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Accounting for Napoleonic Imperialism in Tuscany and the Kingdom of Naples

Di Cimbrini, T., Funnell, Warwick N., Bigoni, M., Migliori, S., Consorti, A. (2020) Accounting for Napoleonic Imperialism in Tuscany and the Kingdom of Naples. Accounting, Auditing & Accountability Journal, 33 (2). pp. 391-416. ISSN 0951-3574. (doi:10.1108/AAAJ-04-2018-3467) (KAR id:78534)

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https://doi.org/10.1108/AAAJ-04-2018-3467

Abstract

Purpose. The study examines the role of accounting in the enactment of the Napoleonic imperial project in Tuscany and the Kingdom of Naples in the early 19th century.

Design/methodology/approach. The study adopts the Foucauldian theoretical framework of governmentality and a comparative approach to highlight similarities and differences between the two regions. Findings. The presence of different cultural understandings and structures of power meant that in Tuscany accounting mirrored and reinforced the existing power structure, whereas in the Kingdom of Naples accounting practices were constitutive of power relations and acted as a compensatory mechanism. In the Kingdom of Naples, where local elites had been traditionally involved in ruling municipalities, control of accounting information and the use of resources ‘re-adjusted’ the balance of power in favour of the French whilst letting local population believe that Napoleon was respectful of local customs. Research implications. The ability of accounting technologies to act as compensatory mechanisms within governmentality systems paves the way to further investigations about the relationships between accounting and other governmentality technologies as well as the adjustment mechanisms leading to accounting resilience in different contexts. Social implications. By identifying accounting as an adaptive instrument supporting less obvious practices of domination the study helps unmask a hidden mechanism underlying attempts to know, govern and control populations which still characterises modern forms of imperialism. Originality/value. The comparative perspective leads to a new specification of the multifaceted roles that accounting plays in different cultural and political contexts in the achievement of the same set of imperial goals and enhances understanding of the translation of politics, rhetoric and power into a set of administrative tasks and calculative practices.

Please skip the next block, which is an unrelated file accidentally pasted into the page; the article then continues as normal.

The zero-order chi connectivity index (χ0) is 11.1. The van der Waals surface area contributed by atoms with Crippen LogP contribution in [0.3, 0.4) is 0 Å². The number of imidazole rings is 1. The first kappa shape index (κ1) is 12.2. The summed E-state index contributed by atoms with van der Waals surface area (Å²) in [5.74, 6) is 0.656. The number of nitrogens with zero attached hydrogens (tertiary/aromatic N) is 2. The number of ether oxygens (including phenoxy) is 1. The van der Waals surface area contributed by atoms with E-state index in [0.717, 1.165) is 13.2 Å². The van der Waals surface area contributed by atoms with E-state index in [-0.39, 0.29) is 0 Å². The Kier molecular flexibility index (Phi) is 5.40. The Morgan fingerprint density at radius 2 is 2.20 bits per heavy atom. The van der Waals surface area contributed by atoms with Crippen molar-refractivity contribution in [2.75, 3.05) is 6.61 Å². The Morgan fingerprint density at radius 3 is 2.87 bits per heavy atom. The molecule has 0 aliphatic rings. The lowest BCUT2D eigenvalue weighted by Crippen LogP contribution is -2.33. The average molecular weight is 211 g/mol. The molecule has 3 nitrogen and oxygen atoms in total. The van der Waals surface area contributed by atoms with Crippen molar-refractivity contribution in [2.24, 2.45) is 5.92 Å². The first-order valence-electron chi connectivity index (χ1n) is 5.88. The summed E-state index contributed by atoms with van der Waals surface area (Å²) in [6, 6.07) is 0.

Item Type: Article
DOI/Identification number: 10.1108/AAAJ-04-2018-3467
Subjects: H Social Sciences > HF Commerce > HF5601 Accounting
Divisions: Faculties > Social Sciences > Kent Business School
Depositing User: Michele Bigoni
Date Deposited: 11 Nov 2019 12:32 UTC
Last Modified: 06 May 2020 03:20 UTC
Resource URI: https://kar.kent.ac.uk/id/eprint/78534 (The current URI for this page, for reference purposes)
Funnell, Warwick N.: https://orcid.org/0000-0003-3089-0908
Bigoni, M.: https://orcid.org/0000-0002-5803-249X
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